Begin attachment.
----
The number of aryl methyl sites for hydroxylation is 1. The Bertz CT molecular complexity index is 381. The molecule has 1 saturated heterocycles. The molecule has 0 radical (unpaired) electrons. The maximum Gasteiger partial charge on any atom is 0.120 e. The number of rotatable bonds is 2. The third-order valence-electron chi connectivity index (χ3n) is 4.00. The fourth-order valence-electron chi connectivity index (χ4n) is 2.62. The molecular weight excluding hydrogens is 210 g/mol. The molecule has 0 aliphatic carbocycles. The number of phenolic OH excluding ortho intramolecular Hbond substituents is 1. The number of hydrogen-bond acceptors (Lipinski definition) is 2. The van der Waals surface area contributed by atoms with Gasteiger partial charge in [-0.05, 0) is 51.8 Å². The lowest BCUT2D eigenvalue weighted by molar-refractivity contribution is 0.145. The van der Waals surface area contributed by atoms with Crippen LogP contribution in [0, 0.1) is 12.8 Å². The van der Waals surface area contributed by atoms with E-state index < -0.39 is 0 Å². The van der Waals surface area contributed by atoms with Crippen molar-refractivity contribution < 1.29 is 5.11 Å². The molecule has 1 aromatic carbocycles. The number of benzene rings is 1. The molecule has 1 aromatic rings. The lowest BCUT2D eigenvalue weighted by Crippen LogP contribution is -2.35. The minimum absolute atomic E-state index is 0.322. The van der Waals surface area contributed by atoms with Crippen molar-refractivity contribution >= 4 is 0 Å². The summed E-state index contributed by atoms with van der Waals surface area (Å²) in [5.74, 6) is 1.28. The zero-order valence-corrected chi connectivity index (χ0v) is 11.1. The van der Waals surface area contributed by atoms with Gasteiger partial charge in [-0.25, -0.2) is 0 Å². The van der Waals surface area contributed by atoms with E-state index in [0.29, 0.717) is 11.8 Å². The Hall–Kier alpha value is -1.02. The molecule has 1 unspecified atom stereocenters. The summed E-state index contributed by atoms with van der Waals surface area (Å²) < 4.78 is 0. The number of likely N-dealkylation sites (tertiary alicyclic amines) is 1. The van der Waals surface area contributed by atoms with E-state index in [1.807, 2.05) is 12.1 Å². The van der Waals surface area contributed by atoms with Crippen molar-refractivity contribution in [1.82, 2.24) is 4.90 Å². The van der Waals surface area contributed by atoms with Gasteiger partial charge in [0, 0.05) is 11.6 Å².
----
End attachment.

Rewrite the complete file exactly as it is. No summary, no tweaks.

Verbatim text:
The number of aryl methyl sites for hydroxylation is 1. The Bertz CT molecular complexity index is 381. The molecule has 1 saturated heterocycles. The molecule has 0 radical (unpaired) electrons. The maximum Gasteiger partial charge on any atom is 0.120 e. The number of rotatable bonds is 2. The third-order valence-electron chi connectivity index (χ3n) is 4.00. The fourth-order valence-electron chi connectivity index (χ4n) is 2.62. The molecular weight excluding hydrogens is 210 g/mol. The molecule has 0 aliphatic carbocycles. The number of phenolic OH excluding ortho intramolecular Hbond substituents is 1. The number of hydrogen-bond acceptors (Lipinski definition) is 2. The van der Waals surface area contributed by atoms with Gasteiger partial charge in [-0.05, 0) is 51.8 Å². The lowest BCUT2D eigenvalue weighted by molar-refractivity contribution is 0.145. The van der Waals surface area contributed by atoms with Crippen LogP contribution in [0, 0.1) is 12.8 Å². The van der Waals surface area contributed by atoms with E-state index < -0.39 is 0 Å². The van der Waals surface area contributed by atoms with Crippen molar-refractivity contribution < 1.29 is 5.11 Å². The molecule has 1 aromatic carbocycles. The number of benzene rings is 1. The molecule has 1 aromatic rings. The lowest BCUT2D eigenvalue weighted by Crippen LogP contribution is -2.35. The minimum absolute atomic E-state index is 0.322. The van der Waals surface area contributed by atoms with Crippen molar-refractivity contribution >= 4 is 0 Å². The summed E-state index contributed by atoms with van der Waals surface area (Å²) in [5.74, 6) is 1.28. The zero-order valence-corrected chi connectivity index (χ0v) is 11.1. The van der Waals surface area contributed by atoms with Gasteiger partial charge in [-0.25, -0.2) is 0 Å². The van der Waals surface area contributed by atoms with E-state index in [0.29, 0.717) is 11.8 Å². The Hall–Kier alpha value is -1.02. The molecule has 1 unspecified atom stereocenters. The summed E-state index contributed by atoms with van der Waals surface area (Å²) < 4.78 is 0. The number of likely N-dealkylation sites (tertiary alicyclic amines) is 1. The van der Waals surface area contributed by atoms with E-state index in [1.807, 2.05) is 12.1 Å². The van der Waals surface area contributed by atoms with Crippen molar-refractivity contribution in [1.82, 2.24) is 4.90 Å². The van der Waals surface area contributed by atoms with Gasteiger partial charge in [0, 0.05) is 11.6 Å².